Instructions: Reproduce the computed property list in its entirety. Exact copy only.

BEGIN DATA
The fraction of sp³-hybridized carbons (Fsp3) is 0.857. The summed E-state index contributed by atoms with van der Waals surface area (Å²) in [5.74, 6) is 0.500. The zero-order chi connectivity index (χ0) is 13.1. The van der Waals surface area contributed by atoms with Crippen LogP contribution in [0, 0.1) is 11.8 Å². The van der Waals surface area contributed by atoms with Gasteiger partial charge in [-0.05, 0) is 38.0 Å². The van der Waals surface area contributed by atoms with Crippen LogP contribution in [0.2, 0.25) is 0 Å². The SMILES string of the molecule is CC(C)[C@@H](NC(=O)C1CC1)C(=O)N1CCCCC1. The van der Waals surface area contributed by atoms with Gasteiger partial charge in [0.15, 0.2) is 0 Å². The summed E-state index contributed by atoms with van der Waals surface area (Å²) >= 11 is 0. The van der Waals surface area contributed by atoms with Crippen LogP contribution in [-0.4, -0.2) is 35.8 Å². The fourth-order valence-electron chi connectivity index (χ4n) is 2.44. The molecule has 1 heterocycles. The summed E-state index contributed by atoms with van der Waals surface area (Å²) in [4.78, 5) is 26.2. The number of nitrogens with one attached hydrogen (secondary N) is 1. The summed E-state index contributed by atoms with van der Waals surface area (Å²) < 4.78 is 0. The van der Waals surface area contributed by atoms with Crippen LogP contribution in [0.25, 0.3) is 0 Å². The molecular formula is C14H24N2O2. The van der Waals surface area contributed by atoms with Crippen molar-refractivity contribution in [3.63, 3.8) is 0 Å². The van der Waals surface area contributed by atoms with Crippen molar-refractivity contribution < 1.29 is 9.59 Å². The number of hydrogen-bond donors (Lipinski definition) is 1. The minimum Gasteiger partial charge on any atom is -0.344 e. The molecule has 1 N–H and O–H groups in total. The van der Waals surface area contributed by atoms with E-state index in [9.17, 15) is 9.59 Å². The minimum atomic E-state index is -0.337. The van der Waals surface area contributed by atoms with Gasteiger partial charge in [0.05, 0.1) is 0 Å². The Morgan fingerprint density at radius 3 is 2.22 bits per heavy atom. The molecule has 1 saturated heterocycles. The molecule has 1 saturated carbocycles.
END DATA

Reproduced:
The fraction of sp³-hybridized carbons (Fsp3) is 0.857. The summed E-state index contributed by atoms with van der Waals surface area (Å²) in [5.74, 6) is 0.500. The zero-order chi connectivity index (χ0) is 13.1. The van der Waals surface area contributed by atoms with Crippen LogP contribution in [0, 0.1) is 11.8 Å². The van der Waals surface area contributed by atoms with Gasteiger partial charge in [-0.05, 0) is 38.0 Å². The van der Waals surface area contributed by atoms with Crippen LogP contribution in [0.2, 0.25) is 0 Å². The SMILES string of the molecule is CC(C)[C@@H](NC(=O)C1CC1)C(=O)N1CCCCC1. The van der Waals surface area contributed by atoms with Gasteiger partial charge in [0.15, 0.2) is 0 Å². The summed E-state index contributed by atoms with van der Waals surface area (Å²) >= 11 is 0. The van der Waals surface area contributed by atoms with Crippen LogP contribution in [-0.4, -0.2) is 35.8 Å². The fourth-order valence-electron chi connectivity index (χ4n) is 2.44. The molecule has 1 heterocycles. The summed E-state index contributed by atoms with van der Waals surface area (Å²) in [4.78, 5) is 26.2. The number of nitrogens with one attached hydrogen (secondary N) is 1. The summed E-state index contributed by atoms with van der Waals surface area (Å²) < 4.78 is 0. The van der Waals surface area contributed by atoms with Crippen LogP contribution in [0.25, 0.3) is 0 Å². The molecular formula is C14H24N2O2. The van der Waals surface area contributed by atoms with Crippen molar-refractivity contribution in [3.63, 3.8) is 0 Å². The van der Waals surface area contributed by atoms with Crippen molar-refractivity contribution < 1.29 is 9.59 Å². The number of hydrogen-bond donors (Lipinski definition) is 1. The minimum Gasteiger partial charge on any atom is -0.344 e. The molecule has 1 N–H and O–H groups in total. The van der Waals surface area contributed by atoms with E-state index in [9.17, 15) is 9.59 Å². The minimum atomic E-state index is -0.337. The van der Waals surface area contributed by atoms with Gasteiger partial charge in [0.05, 0.1) is 0 Å². The Morgan fingerprint density at radius 3 is 2.22 bits per heavy atom. The molecule has 1 saturated heterocycles. The molecule has 1 saturated carbocycles.